A couple of other factors to consider is that in doing this you are likely to get at least some minor drywall cracking and door and window jamming, and be sure the contractor is insured and bonded to the hilt and for the potential rebuild value of the house, not just the job cost, because a major mistake can turn your house into a teardown. Not common, but the less experienced the contractor the more likely he is to do something dramatically wrong, and at the same time the smaller and less experienced contractors generally have lower coverages so your risks is compounded in two ways. With a row home you have the added risk of damaging adjacent units.


One thing to consider cost wise before you go ahead - I have worked a couple of jobs where it turned out cheaper and far safer to scrap the digging in a basement idea and put in an addition with same footprint instead. However, looking back I see you are in a row home, so that is likely not going to work. However, being in a row home, especially if on the Potomac flats south or east of the capital area, the soil conditions are generally the pits once you get off the Georgetown heights, so putting a basement under a rowhome without disturbing the other ones is VERY difficult and pricey - I would be surprised if you could do it for less than $100,000.

One other factor is utilities - one of the first things to do is check depth to any utilities like sewer lines, the Metro, etc - if you are over one of those that could well put your project totally out of the frame of reality.


You asked for a recommendation - one who specializes in this type of work that I would recommend, though your job might well be too small size for them - but they might be able to give you an engineer and contractor recommendation if so. Company name is Schnabel Foundation Company in Sterling Va and Bethesda, MD in your area - website www.schnabel.com. They could handle both the engineering and construction.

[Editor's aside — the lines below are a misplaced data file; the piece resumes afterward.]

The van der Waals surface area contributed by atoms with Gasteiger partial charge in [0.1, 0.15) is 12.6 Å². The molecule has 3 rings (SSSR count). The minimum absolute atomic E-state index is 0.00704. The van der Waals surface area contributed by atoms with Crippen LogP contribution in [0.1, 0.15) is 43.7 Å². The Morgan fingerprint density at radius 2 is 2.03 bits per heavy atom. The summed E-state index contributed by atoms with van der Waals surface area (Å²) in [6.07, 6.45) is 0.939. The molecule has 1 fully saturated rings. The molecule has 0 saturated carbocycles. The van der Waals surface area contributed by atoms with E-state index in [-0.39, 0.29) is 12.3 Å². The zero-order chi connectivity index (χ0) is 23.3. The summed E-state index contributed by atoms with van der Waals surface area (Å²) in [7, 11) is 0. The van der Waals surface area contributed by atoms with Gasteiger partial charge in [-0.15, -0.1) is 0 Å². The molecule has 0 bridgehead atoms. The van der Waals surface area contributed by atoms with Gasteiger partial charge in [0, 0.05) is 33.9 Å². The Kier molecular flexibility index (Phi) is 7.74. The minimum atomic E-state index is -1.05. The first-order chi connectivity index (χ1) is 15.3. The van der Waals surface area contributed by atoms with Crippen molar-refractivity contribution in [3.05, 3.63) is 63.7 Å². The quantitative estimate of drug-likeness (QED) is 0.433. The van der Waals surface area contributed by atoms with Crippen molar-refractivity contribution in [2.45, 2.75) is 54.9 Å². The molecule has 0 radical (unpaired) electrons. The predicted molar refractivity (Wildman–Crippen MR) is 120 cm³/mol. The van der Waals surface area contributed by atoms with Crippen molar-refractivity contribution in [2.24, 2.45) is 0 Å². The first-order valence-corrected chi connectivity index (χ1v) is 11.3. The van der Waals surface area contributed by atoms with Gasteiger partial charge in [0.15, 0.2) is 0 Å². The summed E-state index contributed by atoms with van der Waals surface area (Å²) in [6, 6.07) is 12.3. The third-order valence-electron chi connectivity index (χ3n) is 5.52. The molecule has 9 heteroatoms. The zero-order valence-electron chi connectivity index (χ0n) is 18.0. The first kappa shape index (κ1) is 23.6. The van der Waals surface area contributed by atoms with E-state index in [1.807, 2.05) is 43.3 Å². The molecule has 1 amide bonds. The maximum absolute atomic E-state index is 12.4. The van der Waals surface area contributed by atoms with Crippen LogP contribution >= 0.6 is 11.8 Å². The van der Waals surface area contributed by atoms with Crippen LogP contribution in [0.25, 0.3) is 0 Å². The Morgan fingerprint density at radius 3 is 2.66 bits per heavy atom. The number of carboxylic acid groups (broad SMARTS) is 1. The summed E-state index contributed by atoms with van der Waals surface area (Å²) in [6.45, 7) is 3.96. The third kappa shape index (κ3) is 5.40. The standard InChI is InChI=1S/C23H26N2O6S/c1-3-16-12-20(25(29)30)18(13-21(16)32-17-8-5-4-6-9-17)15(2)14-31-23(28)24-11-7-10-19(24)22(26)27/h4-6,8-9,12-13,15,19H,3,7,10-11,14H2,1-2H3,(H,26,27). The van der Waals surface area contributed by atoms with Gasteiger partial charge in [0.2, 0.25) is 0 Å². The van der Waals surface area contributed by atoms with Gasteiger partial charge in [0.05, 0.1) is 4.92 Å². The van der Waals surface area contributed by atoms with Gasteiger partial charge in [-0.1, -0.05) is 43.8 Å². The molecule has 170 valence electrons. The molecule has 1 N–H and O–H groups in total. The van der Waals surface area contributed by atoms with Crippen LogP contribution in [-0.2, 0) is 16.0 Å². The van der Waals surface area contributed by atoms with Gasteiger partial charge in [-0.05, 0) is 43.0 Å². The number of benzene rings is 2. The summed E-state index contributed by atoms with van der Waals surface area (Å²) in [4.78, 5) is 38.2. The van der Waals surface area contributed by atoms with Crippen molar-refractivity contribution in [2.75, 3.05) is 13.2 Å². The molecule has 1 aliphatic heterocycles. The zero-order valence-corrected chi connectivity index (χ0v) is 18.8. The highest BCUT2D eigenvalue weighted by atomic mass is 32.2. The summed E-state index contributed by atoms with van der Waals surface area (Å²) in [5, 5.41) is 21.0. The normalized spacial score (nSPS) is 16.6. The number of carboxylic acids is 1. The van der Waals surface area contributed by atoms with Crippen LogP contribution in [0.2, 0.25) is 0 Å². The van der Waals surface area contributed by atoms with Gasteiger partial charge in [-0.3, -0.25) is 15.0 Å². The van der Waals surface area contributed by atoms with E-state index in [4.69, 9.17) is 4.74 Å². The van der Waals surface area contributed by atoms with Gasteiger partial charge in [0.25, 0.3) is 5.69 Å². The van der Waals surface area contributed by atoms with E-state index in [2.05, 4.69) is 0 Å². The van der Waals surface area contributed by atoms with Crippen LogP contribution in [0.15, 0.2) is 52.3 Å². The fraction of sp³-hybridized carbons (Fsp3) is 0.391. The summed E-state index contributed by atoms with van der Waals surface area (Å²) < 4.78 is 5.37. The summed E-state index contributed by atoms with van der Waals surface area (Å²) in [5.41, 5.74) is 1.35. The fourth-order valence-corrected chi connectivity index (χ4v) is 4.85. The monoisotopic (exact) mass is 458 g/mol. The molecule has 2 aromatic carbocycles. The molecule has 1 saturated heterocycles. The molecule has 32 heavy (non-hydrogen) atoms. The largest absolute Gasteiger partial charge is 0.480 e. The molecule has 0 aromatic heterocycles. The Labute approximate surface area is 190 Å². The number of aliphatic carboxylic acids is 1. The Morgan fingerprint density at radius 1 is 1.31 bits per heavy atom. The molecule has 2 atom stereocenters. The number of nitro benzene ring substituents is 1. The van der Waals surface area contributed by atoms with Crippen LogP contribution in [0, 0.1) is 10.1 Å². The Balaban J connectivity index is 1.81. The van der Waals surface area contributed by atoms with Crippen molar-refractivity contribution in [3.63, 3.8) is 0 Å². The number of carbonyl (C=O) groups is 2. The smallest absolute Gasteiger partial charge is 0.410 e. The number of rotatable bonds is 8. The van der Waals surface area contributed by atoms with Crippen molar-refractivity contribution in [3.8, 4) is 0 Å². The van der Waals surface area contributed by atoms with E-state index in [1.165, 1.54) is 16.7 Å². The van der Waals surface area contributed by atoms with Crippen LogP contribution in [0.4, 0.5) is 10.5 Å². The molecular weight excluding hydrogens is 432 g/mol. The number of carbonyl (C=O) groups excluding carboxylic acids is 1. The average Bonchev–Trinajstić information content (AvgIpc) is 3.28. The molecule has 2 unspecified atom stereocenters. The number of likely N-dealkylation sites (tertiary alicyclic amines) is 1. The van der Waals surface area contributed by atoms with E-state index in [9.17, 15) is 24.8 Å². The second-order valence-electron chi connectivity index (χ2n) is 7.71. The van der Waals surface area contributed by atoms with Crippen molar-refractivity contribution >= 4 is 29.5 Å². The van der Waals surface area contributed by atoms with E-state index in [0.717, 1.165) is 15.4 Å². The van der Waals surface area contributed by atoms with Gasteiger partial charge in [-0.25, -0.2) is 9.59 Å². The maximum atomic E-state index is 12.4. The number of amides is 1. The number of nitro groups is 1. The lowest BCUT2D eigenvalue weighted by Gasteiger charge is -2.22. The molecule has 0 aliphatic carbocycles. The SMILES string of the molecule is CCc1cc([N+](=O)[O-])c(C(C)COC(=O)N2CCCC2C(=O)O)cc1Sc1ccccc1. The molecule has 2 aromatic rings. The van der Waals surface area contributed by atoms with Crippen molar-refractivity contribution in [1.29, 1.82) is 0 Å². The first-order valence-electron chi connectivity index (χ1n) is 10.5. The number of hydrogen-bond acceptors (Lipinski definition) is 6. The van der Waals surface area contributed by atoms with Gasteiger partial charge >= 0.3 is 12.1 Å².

If the windows are being put in by a general contractor, he can easily handle the window wells too. If you were looking for a window installer to do the windows, they might or might not do the window wells as well - some do, some do not. A small one-man excavation company can do this excavation, as can a handyman as it just takes about 1/2-1 hour shovel work per window in normal soil conditions, because the soil around the foundation is already pretty loose from foundation constructiuon (as a rule). Just be sure they pour concrete in the bottom to keep water from coming under the well, and that it is firmly fastened to the foundation and liberally asphalt sealed at the interface with the concrete - not just caulked at the edge, but mastic-coated on cleaned concrete BEFORE the window well in installed and concrete poured in the bottom. (Note - the concrete depends on soil conditions and water level - if your soil is pretty free draining and groundwater level never comes up to bottom of window well, then a gravel bed in the bottom is best so it stays dry - but if groundwater rises that high or you are in real impermeable soil like clay, then concrete works best. If concrete bottom is used, you probably want to have the clear acrylic window well cover put on too to keep water and frogs and such out. Of course, if this is an emergency egress window, you cannot put the plastic covers over it legally.

Wow - from way general to totally specific - nice job, you have your scope of work almost ready to contact potential bidders about giving a bid - just need to double check each item hads quantities attached to it, plus a plan with depths (or specify tie-in elevations to existing pipe and required drain/pipe slopes - say 1% or more). Search the List (in green banner bar) for Earthwork and Excavation contractors in your area with good reviews and ratings.

here is a very rough idea of costs - obviously you need bids to tie it down, this should just give you a ballpark to compare to - assuming all this work is done at the same time.

1) & 2) - Tree and rock maybe $100 - more like $200 if you want the stump totally rooted out rather than just the stump and root crown taken out.